"Termite case." Appellants brought suit against appellee exterminator claiming damages based upon appellee's allegedly negligent termite inspection and fraudulent failure to reveal termite infestation to appellants. As a condition precedent to appellants' purchase of a certain house, the seller was required to furnish to appellants "a termite certificate stating [that the] house is free of any termites." Appellee was employed by the seller and paid by appellants for this purpose. Appellee conducted the inspection and presented the realtor with a "Subterranean Termite Control Guaranty" on May 4, 1979. Appellants purchased the house on May 5, 1979. In August 1979 appellants discovered termite damage and infestation. Appellee was notified and the house was re-treated. Appellants filed this action which resulted in a directed verdict for appellee and a denial of appellants' subsequent motion for new trial. Appellants enumerate as error the directed verdict for appellee and the denial of the motion for new trial. We affirm.
A verdict shall be directed "at the close of the evidence offered by an opponent or at the close of the case" where "there is no conflict in the evidence as to any material issue and the evidence introduced, with all reasonable deductions therefrom, shall demand a particular verdict . . . ." Code Ann. 81A-150 (a). Appellants claim that appellee was negligent in the inspection of the house prior to its sale. "'Negligence is not to be presumed, but is a matter for affirmative proof.'" Worth v. Orkin Exterminating Co., 142 Ga. App. 59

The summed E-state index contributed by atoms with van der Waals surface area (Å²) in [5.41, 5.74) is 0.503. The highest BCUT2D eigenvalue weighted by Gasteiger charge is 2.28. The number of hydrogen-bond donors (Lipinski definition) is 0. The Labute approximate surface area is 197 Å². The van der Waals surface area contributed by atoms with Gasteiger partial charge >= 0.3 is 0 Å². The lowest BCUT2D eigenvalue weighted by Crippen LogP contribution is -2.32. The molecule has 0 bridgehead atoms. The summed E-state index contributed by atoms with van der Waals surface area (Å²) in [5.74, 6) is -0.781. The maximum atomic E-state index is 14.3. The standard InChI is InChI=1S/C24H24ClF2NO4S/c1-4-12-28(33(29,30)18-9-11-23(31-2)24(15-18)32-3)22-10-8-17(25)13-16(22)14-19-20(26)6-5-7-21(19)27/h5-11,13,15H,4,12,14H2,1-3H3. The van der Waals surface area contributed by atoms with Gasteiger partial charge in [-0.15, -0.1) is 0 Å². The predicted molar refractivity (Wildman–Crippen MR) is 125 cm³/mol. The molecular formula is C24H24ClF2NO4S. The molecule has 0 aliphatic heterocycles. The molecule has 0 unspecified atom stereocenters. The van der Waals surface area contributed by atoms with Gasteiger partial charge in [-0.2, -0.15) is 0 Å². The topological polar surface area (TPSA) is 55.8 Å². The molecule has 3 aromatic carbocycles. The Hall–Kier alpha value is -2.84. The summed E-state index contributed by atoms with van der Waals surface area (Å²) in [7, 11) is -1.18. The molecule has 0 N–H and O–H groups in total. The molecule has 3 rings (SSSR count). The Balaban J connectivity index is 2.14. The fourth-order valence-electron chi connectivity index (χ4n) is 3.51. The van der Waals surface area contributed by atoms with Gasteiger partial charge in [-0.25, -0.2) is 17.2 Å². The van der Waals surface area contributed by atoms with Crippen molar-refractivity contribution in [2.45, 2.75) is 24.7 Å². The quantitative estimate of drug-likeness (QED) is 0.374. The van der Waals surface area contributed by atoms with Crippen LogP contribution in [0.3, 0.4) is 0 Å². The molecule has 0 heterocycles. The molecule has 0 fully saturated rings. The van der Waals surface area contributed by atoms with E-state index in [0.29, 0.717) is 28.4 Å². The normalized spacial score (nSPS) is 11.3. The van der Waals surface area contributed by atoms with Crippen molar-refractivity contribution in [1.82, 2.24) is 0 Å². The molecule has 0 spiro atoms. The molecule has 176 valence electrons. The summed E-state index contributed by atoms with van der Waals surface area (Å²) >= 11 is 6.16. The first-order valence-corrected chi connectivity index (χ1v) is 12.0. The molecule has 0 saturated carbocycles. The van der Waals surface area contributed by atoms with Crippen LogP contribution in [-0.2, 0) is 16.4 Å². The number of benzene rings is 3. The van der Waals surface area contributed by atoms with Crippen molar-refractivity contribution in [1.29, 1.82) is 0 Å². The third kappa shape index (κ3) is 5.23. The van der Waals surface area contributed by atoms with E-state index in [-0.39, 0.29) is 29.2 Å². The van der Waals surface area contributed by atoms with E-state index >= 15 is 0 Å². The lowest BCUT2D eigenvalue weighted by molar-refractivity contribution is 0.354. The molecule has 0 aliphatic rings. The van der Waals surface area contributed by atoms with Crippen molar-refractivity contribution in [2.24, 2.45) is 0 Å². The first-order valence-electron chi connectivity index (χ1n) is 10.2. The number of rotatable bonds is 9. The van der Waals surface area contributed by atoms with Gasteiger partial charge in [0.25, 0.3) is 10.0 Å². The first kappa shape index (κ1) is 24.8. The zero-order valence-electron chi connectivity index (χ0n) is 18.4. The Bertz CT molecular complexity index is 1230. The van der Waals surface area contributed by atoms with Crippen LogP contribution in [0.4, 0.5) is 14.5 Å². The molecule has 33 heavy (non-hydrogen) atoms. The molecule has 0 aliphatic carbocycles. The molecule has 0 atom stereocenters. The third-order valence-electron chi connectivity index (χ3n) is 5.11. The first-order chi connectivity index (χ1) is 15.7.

, 62 (234 SE2d 802
) (1977). Appellants failed to produce evidence to show that any termite infestation was present within the house at the time of the May 4, 1979 inspection. Although there was testimony to establish termite damage to the house ("some relatively old, some relatively new") and that such damage was apparent upon visual inspection, the record is devoid of proof that any termite infestation was present at the time of the inspection for which appellee may have been negligent in overlooking. It follows that, because appellee was not shown to have known of any termite infestation at the time of the inspection, no claim of negligent or fraudulent concealment was supported by the evidence. Based upon the record evidence, the trial court was correct in directing the verdict for appellee and denying appellants' motion for new trial.
It should be noted that no letter, report, or other evidence is present in the record to show the manner, scope, or results of appellee's inspection. Cf. Wilcher v. Orkin Exterminating Co., 145 Ga. App. 551 (2) (244 SE2d 101) (1978)
; Allred v. Dobbs, 137 Ga. App. 227
(2b) (223 SE2d 265
) (1976). Rather, the only documents on which appellants rely are the real estate contract containing the condition that the seller furnish a certificate stating that the house be free of termites and the guaranty apparently accepted by appellants as fulfillment of that condition. The guaranty simply states that appellee would "re-inspect the premises and . . . apply any necessary additional treatment to such premises . . . if reinfestation is found therein . . . ." Upon notice of such infestation in August 1979, appellee did precisely that. Appellants admit that appellee "has done everything called for in its written guarantee." This is insufficient to show a duty independent of the contract in this case sufficient to warrant recovery for negligence in tort based upon the breach of any contractual relationship between appellants and appellee. See Orkin Exterminating Co. v. Stevens, 130 Ga. App. 363 (203 SE2d 587) (1973)
Joseph A. Griggs, for appellee.